Incidence:         Increasing due to P.I.D./ infertility

1-2% of all births
9% after IVF-ET
Site of implantation:

Ampulla (>85%)           Abdomen (< 2%)
            Isthmus (8%)

                       Cornual (< 2%)
    Ovary (< 2%)
                               Cervix (< 2%)

1)Fimbrial 2)Ampullary 3)Isthemic 4)Interstitial 5)Ovarian
6)Cervical 7)Cornual-Rudimentary horn    8)Secondary
abdominal 9)Broad ligament 10)Primary abdominal
                          Risk Factors:
• Any factor that leads, directly or indirectly, to a reduction in
tubal motility increases the risk for tubal pregnancy

•History of infertility
•Pelvic inflammatory disease
• Pelvic operations { tubal … appendix }failed tubal sterilization
• Previous tubal pregnancy
•Assisted conception { particularly IVF if tubes are patent and
damaged }
•Failed contraceptive methods
• Presence of an intra uterine device.
        Pathology of Ectopic Pregnancy

   Fertilized ovum borrows through the epithelium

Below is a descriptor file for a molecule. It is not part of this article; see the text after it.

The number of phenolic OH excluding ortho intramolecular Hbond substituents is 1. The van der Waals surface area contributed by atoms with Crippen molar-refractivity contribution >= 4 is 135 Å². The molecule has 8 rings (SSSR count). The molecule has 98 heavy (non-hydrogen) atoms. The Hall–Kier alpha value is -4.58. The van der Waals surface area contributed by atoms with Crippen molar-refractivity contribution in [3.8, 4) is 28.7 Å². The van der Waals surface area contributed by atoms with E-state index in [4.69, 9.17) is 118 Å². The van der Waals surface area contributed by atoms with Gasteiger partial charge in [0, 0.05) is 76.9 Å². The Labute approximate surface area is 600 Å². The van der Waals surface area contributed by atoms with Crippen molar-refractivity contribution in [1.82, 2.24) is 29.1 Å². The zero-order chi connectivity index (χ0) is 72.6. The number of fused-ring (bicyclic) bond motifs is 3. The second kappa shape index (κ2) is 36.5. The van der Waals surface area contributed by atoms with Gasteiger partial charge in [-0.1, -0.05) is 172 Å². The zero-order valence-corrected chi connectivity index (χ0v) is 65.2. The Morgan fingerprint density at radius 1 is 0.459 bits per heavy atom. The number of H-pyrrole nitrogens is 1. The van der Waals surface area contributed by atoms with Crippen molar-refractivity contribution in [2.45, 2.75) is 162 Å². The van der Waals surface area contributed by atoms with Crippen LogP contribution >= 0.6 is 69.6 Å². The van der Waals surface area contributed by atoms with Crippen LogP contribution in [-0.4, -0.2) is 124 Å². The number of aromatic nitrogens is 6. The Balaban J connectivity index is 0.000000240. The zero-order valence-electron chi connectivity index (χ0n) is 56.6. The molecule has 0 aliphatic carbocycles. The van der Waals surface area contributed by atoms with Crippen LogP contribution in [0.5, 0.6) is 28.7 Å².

   Zygote reaches the muscular wall
   Trophoblastic cells at zygote periphery proliferate, invade, and
    erode adjacent muscularis
   Maternal blood vessels disrupted leading to hemorrhage
   Outcome: tubal abortion or rupture with hemorrhage
                     Tubal Pregnancy
   Commonest site of ectopic pregnancy (99%)

   The ampulla is the most frequent location of
    implantation (64%)

  Onset occurs ~7 weeks after LMP
  Abdominal pain
  Vaginal bleeding

   Abdominal tenderness (91%)
   1st trimester bleeding (79%)

Common associated findings:
  Adnexal tenderness (54%) , Amenorrhea
  Early pregnancy symptoms
  Cullen’s sign (Periumbilical bruising)
  Nausea, vomiting, diarrhea, dizziness
Other Signs:
 Tachycardia, Low grade fever
 Chadwick’s sign (cervix and vaginal cyanosis)
 Hegar’s sign (softened uterine isthmus)
 Hypoactive bowel sounds
 Cervical Motion Tenderness
 Enlarged uterus
 Tender pelvic or adnexal mass
 Cul-de-sac fullness